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First off, thanks for the welcome, replies and further questions to delve into the issue/s at hand.

This will be a VERY LONG post.
You have been warned.
Many trigger warnings for abusive behaviour.

September:

To start off, I don't think there's anything wrong with having or expressing sexuality in a healthy manner. That goes out for other people. The only one that I feel is compelled NOT to is myself. In Transactional Analysis terms, my mindset is "I'm Not-OK, You're OK". I hope that explains it a little more.

This had been going on for a long time--it started probably around my early to mid-teens, and continued on from there. I wouldn't even allow myself to have crushes on people unless I felt there was a possibility of developing something. When I was in the relationship, my attitude towards my sexuality was much more comfortable and self-permissive. After the relationship and its brutal aftermath, the negative thoughts returned.


What was happening in my life when those thoughts began...runs right along with the messages I grew up surrounded with regarding sexuality. It wasn't really talked about, and for the most part, it was denied at all costs.

Family-wise, my father was/is abusive, and from when I hit puberty onward, things became progressively worse. I was yelled at for wearing cropped t-shirts and forced to change into cap-sleeved ones that didn't fit across the chest as well. I wasn't allowed to close the door to my room or to the bathroom when I needed to use either. I learned that my bedroom door never locked because he switched the doorknob with that of the linen closet. I became afraid to shower when he was around because he would barge into the bathroom and try to peek through the curtain. He once threatened to call the police and child services because I locked the door so I could shower in privacy. Once, sitting at home reading, he came into my room and warned me "This is what boys are going to try to do to you" before snapping my bra. If I took my mother's side when he was angry, yelling at her and threatening her, he called me his "second wife." When divorce proceedings went on, I cut off contact with him, but saw him predatorily staring at girls my age. I haven't seen or spoken with him in 5 years, but I'm still afraid because he knows my address and school. The message I learned from him was "You should be a clean little girl...but once you grow up, it's open season." It could partly explain why I'm uncomfortable with age disparity for myself--I'm always suspicious of age being used as a power-play.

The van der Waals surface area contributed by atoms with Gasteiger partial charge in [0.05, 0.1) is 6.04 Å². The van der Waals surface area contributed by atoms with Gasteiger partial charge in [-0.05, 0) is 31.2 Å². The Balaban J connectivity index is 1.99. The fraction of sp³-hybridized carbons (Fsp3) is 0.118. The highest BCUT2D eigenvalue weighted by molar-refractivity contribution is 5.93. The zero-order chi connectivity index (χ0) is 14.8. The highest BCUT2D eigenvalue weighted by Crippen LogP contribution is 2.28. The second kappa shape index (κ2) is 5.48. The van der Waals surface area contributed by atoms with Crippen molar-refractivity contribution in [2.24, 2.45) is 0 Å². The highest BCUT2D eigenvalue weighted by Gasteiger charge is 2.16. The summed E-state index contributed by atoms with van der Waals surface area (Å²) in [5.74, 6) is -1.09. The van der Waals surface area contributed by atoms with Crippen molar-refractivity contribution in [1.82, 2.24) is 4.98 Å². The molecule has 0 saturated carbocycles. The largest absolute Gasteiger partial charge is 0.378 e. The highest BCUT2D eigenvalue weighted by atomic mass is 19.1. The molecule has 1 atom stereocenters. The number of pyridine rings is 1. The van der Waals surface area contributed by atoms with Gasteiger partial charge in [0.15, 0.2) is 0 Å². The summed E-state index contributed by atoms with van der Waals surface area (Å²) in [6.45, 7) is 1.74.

My mom was/is relatively supportive of me developing a sexual identity--she never stopped my reading books on it, or asking questions which led to more books, though she was uncomfortable with my talking about setting up contraception for myself in advance of any relationship--she thought that having that in place meant I was ready to rush right into any sexual activity. Even now, it's a dicey topic, but we've found some mutual agreement to disagree. The message I learned from her was "Don't get physically intimate with someone unless you know them well enough to trust them, but otherwise, it's okay."
I feel it's sound advice, so I've adopted it.

At school...it was taught half-decently in elementary and middle school, and surprisingly well-taught in high school, supplemented with Planned Parenthood workshops on various topics beyond STIs--contraception, orientation, and building a sexual identity. I mostly read books on puberty, identity, sexuality, and body politics on my own (Lynda Madaras: THANK YOU) and figured things out for myself as a teen feminist.
Socially, it was hellish. I got bullied a lot--called ugly, accused of being a man in girl's clothing, was harassed by one classmate for 2 years with suggestive, explicit taunts that I was sleeping with him. Faculty did nothing about it--just said 'boys will be boys/maybe he likes you/standard ignoring statements'. I only got asked out in prank form, otherwise ignored, told that if I got laid I'd be more laid-back but it seemed clear that'd never happen the way things were. By high school, I was pretty much invisible. I gave up caring at that point, but I'd learned that I was a neutered being in the public eye, only pointed out when someone needed a punch line.